On October 23, 2015, Southern California Gas (SoCalGas) informed the State of a natural gas leak at its Aliso Canyon natural gas storage facility. Natural Gas is composed primarily of methane which is a potent greenhouse gas. Methane is in a category of greenhouse gases known as short-lived climate pollutants. These types of gases remain in the atmosphere much shorter than longer-lived climate pollutants, such as carbon dioxide (CO2); but when measured in terms of how they heat the atmosphere, their impacts can be tens, hundreds, or even thousands of times greater than that of carbon dioxide. In order to quantify the methane release rate from the Aliso Canyon gas leak, state agencies in collaboration with the research community collected measurements near the ground at the well site, and from towers, airplanes and satellites.
A complete calculation of the total methane emitted from Aliso Canyon based on a full set of data has now been completed. The upper bound of that number and the amount needed to fully mitigate the climate impacts of the leak is 109,000 metric tonnes of methane.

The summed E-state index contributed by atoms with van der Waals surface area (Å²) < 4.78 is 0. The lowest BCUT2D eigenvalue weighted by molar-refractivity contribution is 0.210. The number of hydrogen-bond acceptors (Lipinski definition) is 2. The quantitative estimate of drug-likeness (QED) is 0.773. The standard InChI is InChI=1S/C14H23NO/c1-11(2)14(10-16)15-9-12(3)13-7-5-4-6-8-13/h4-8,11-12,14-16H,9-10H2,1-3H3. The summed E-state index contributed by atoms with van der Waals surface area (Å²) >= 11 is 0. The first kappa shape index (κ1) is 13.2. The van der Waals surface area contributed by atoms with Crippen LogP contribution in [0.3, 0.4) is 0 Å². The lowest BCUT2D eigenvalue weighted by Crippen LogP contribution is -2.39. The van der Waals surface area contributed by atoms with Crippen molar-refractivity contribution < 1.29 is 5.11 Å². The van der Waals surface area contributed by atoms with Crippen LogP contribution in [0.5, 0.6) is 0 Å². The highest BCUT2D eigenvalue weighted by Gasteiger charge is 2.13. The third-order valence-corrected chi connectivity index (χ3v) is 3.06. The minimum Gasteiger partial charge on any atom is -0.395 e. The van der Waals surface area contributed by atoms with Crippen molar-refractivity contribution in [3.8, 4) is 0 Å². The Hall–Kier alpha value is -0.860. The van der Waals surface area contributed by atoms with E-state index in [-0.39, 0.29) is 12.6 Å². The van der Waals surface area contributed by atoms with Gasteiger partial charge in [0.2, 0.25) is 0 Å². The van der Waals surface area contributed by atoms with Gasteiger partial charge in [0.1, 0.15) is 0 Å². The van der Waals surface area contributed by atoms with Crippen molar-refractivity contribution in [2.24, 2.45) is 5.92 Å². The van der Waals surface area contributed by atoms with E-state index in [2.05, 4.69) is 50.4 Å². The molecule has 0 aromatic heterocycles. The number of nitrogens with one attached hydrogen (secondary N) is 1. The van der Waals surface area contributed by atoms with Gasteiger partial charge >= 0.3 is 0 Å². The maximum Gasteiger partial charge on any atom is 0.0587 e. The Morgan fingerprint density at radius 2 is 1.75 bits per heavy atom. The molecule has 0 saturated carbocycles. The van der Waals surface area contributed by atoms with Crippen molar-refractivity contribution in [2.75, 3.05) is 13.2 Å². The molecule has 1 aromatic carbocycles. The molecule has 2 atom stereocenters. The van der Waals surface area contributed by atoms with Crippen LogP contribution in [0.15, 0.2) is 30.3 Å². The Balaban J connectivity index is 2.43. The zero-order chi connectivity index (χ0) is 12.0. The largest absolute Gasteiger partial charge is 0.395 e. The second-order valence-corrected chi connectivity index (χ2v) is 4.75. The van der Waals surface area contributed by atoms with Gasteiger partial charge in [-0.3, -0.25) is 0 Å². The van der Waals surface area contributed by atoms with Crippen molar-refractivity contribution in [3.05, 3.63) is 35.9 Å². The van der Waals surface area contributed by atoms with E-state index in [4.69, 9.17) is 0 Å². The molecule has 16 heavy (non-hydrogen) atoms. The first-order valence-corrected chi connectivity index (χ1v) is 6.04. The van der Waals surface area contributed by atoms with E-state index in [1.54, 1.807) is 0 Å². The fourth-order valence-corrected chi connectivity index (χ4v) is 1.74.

On February 11, 2016 SoCalGas temporarily controlled the leak by injecting mud from a relief well intersecting the bottom of the leaking well. Gaining control of the leak drastically reduced the amount of leaking methane. A permanent seal of the well was announced by The Department of Conservation, Division of Oil, Gas, and Geothermal Resources (DOGGR) on February 18, 2016. Since the well was controlled the methane levels in the community have been drastically reduced (see graph below). CARB and the South Coast Air Quality Management District (SCAQMD) are jointly making ground level measurements around the sealed well to understand how residual methane still in the soil after the well has been sealed continues off gassing releasing small amounts of methane into the atmosphere. SCAQMD is posting maps of mobile surveys (external site) done at the Aliso Canyon natural gas storage facility. Infrared (IR) camera videos are also able to see very small amounts of methane off gassing. These small amounts seen with IR cameras very near the surface surrounding the SoCalGas well site SS-25, are consistent with off gassing of natural gas from the soil. CARB and SCAQMD will continue to monitor the off gassing methane.